St. Thomas Aquinas (+1274) drills into the problem of whether it is useful to pray to God (STh II, IIae, q. 83, a. 2) saying,

“We pray not that we may change the divine disposition, but that we may impetrate that which God has disposed to be fulfilled by our prayers, in other words, ‘that by asking, men may deserve to receive what Almighty God from eternity has disposed to give’ (St. Gregory, Dialogues)…”.

The same applies to begging for God’s mercy (propitiatory prayer), which we can do with confidence.

Our prayer should be raised to God with humility and gratitude for what we know He has certainly disposed in His divine providence.

He grants favors according to what from all eternity He has known about us, our needs and disposition.  Our prayers are good for us.

Confidently but humbly, boldly but without presumption, raise your cares and petitions to God without treating Him as if He were a Cosmic Concierge.

About Fr. John Zuhlsdorf

Fr. Z is the guy who runs this blog. o{]:¬)
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4 Responses to WDTPRS – 24th Ordinary Sunday: “Do our prayers make a difference?”

  1. jaykay says:

    Just looked at the “translation” in old ICEL: “Almighty God, our creator and guide, may we serve you with all our heart and know your forgiveness in our lives”

    Truly the decade that style forgot. That said, the new ICEL use of “of your mercy” for “propitionis tuae” doesn’t really, imho, cut it either. Maybe ” of your saving sacrifice”?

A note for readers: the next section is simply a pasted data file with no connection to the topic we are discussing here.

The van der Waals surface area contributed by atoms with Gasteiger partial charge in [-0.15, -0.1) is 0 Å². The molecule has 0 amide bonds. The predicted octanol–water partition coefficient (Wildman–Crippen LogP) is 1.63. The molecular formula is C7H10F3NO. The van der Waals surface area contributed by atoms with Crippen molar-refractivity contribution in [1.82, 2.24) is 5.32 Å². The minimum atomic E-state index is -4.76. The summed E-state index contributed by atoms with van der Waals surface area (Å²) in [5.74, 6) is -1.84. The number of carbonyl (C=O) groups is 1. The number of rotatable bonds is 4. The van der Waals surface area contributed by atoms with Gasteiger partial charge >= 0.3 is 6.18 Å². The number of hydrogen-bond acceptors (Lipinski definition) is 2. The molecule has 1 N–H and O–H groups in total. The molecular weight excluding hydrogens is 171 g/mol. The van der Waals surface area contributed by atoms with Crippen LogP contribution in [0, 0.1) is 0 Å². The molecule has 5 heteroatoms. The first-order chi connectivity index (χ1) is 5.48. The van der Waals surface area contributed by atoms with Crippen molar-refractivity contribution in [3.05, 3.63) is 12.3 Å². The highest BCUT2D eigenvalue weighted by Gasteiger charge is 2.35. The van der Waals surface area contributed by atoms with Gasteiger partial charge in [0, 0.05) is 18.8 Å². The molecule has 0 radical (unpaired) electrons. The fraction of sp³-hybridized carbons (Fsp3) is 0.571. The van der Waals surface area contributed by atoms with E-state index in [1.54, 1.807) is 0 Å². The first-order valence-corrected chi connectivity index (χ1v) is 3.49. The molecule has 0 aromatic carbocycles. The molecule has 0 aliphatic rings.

But then, soooo much thanks that we’ve left the beige and flares decade, and its pernicious influence, behind, finally.

    Or maybe not. Quis scit?

  2. Absit invidia says:

    I’m pretty convinced God’s mind is always already made up. At least concerning big things. Maybe the little things he helps with.

  3. cwillia1 says:

    There is a huge distance between the prayer “Lord, won’t you buy me a Mercedes Benz” and the prayer “Thy kingdom come, Thy will be done.” One goal of our prayer is to take us all the way from point A to point B. The advantage of praying for what we want is that we can pray with sincerity from the heart. And this is essential. God does treasure our most childish and primitive prayers and answers them, at times in the way that we want. God knows what we need and loves us but this truth cannot simply be apprehended as an intellectual proposition. It must be experienced.

    Traditional prayer books and liturgical prayer move us beyond our narrow personal preoccupations to the universal human condition and experience. They focus our prayer on our own transformation in Christ, which is what ultimately matters. Here is an example.

    Lord, grant that I may greet the coming day in peace. Help me to rely on your holy will at every moment. In every hour of the day reveal your will to me. Teach me to treat whatever may happen throughout the day with peace of soul and with firm conviction that your will governs all. In all my deeds and words guide my thoughts and feelings. In unforeseen events, let me not forget that all is sent by you. Teach me to act firmly and wisely without embittering or embarrassing others. Give me strength to bear the fatigue of the coming day with all that it will bring. Direct my will. Teach me how to pray. Pray yourself in me.

    A prayer like this can be used in the morning or evening by almost anyone with confidence that God wants to grant us these gifts.

  4. JARay says:

    Did not Our Lady tell the three children at Fatima that many souls go to hell simply because there was no one praying for them? What better evidence is needed in support for the advocacy of prayer? After having been told of the need for such prayer, little Jacinta undertook many little acts of self-privation for sinners.